How Do We Know That We Are Causing Global Warming?

The vast majority of people will not become climate scientists, science is hard and even people that do it for a living don't understand absolutely everything, and thus we're faced with the problem of not being able to all understand everything about climate science. Why then should the average person trust that global warming is occurring and leading to changes in our climate? I've compiled my favorite lines of evidence for it here.

I don't intend for this to be an exhaustive scientific analysis of all of the evidence as this is a blog post. The whole point is to filter through to some very basic arguments that are hopefully easy to understand by anyone and paint a reasonably compelling picture. I'll try to include a respected source for every non-speculative and/or non-obvious claim if you want to read further. Major agencies have much more comprehensive collections of evidence and I will list some at the end of this post.

How Do We Know The Earth Is Warming?

  1. Numerous, independent groups using independent measurement systems have arrived at the conclusion that the Earth is warming and has been for over a century. Five very well respected groups are:
  2. Things you would expect to happen assuming that the Earth is warming are happening. Some examples:
  3. The agreement between warming measurements between groups is very good:
How Do We Know Humans Are Contributors To The Warming?

  1. We know that greenhouse gases exist and how they function:
  2. We know that greenhouse gas concentrations in the atmosphere are rising over time: 
  3. We know that this increase over time is absorbing heat:
  4. We know that the ocean is absorbing more carbon:
  5. We know how much humans are emitting:
  6. With carbon at least, we know that it is coming from very old sources. Given that we are currently pumping large amounts of very old carbon into the atmosphere through the burning of fossil fuels, this points to humans contributing to the increase in greenhouse gas concentrations and thus an increase in global warming: 
How Do We Know It's Not Something Else?

When we add up contributions from all other sources it doesn't match what we observe, but when we add in human emissions then it matches quite well.
  1. This Bloomberg article has a nice visualization of NASA data:
  2. Union of Concerned Scientists has a good article summarizing it here:
How Do We Know It Will Continue To Warm And How Much Will It Warm?

This part gets harder. The basic physics of greenhouse gases combined with the lines of evidence above lead to the ability to make models. A number of issues make modeling difficult and three of those are:
  1. We don't know exactly how sensitive the Earth is to CO2 levels:
  2. It's hard to anticipate the effects of all of the feedback mechanisms. For reflects incoming sunlight and cools the Earth. Higher temperatures melt ice. Thus, higher temperatures lead to more warming. This is a positive feedback and there are many of these that are difficult to model.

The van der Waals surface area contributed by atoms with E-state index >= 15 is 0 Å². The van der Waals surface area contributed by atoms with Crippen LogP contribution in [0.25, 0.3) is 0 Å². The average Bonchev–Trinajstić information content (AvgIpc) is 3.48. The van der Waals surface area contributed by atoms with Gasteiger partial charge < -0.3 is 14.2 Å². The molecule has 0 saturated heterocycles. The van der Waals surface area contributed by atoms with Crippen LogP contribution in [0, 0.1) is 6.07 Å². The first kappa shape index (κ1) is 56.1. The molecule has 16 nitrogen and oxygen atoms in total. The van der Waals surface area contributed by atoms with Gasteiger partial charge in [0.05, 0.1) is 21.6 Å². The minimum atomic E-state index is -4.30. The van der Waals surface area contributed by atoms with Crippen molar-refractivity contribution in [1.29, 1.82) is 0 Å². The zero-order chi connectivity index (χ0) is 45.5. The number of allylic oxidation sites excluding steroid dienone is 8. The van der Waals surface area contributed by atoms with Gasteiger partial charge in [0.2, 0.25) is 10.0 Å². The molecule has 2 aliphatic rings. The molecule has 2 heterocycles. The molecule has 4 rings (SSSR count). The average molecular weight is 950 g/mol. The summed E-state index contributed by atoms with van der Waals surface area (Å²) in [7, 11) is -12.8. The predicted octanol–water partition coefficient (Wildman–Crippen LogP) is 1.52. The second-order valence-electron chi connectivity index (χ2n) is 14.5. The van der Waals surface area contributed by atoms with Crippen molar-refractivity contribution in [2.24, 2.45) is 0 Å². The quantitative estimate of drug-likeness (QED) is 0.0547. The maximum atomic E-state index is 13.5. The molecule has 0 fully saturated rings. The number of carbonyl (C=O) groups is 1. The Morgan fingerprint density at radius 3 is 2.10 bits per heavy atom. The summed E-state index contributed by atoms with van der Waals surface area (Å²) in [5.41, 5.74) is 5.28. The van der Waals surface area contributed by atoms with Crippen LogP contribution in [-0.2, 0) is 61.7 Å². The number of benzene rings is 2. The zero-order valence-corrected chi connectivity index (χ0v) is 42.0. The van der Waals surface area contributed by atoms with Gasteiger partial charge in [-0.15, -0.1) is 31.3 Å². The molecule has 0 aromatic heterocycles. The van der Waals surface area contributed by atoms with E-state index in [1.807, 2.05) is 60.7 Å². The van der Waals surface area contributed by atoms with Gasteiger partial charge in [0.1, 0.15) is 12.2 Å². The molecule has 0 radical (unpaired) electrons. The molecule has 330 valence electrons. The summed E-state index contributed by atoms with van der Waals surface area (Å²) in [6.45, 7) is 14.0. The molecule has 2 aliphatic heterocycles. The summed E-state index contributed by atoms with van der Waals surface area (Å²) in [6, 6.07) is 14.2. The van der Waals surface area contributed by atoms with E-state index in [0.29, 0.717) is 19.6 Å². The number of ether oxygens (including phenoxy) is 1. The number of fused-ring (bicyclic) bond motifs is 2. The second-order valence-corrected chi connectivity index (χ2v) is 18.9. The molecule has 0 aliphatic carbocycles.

3. We don't know exactly what our emissions will be going forward. Will solar, wind, etc., dominate? There are several scenarios assumed in models and they are usually denoted by the acronym RCP (Representative Concentration Pathways).
Many agencies around the world attempt to model the future climate based on everything we know, and these are updated as new data come in. A previous post here shows the extremes in the standard (CMIP5) models that I have used primarily on this site.

That being said, models have proven fairly reliable and there are a number of decent analyses of this out there. Two examples are:
As a note, this uncertainty is why when you see reputable articles about climate change, avoiding climate disaster, etc., they'll often contain wording like '<33% chance of blah blah blah'. The IPCC actually defined ranges and used words to represent them (e.g., 'very likely' = 90-99% chance).


We know then that:
  • The Earth is warming.
  • We are emitting a lot of greenhouse gases, primarily through fossil fuel usage (also through other things like farming).
  • The greenhouse gases we are emitting are warming the Earth and at least some of the greenhouse gases that we know are warming the Earth come from human sources.
  • We know other contributors (sun, volcanoes, etc.) do not explain what we observe.
  • We can model how this will continue going forward and our models while not perfect are still reliable and definitely better than nothing.
And just in case you would prefer to trust authorities (I know this argument is a fallacy but we're lying to ourselves if we claim we don't do this...none of us have time to learn everything):
More in depth explanations of much of this can be found here (I'm not putting the list here because I don't want to have to update it in multiple places when I find new collections of data that I like):

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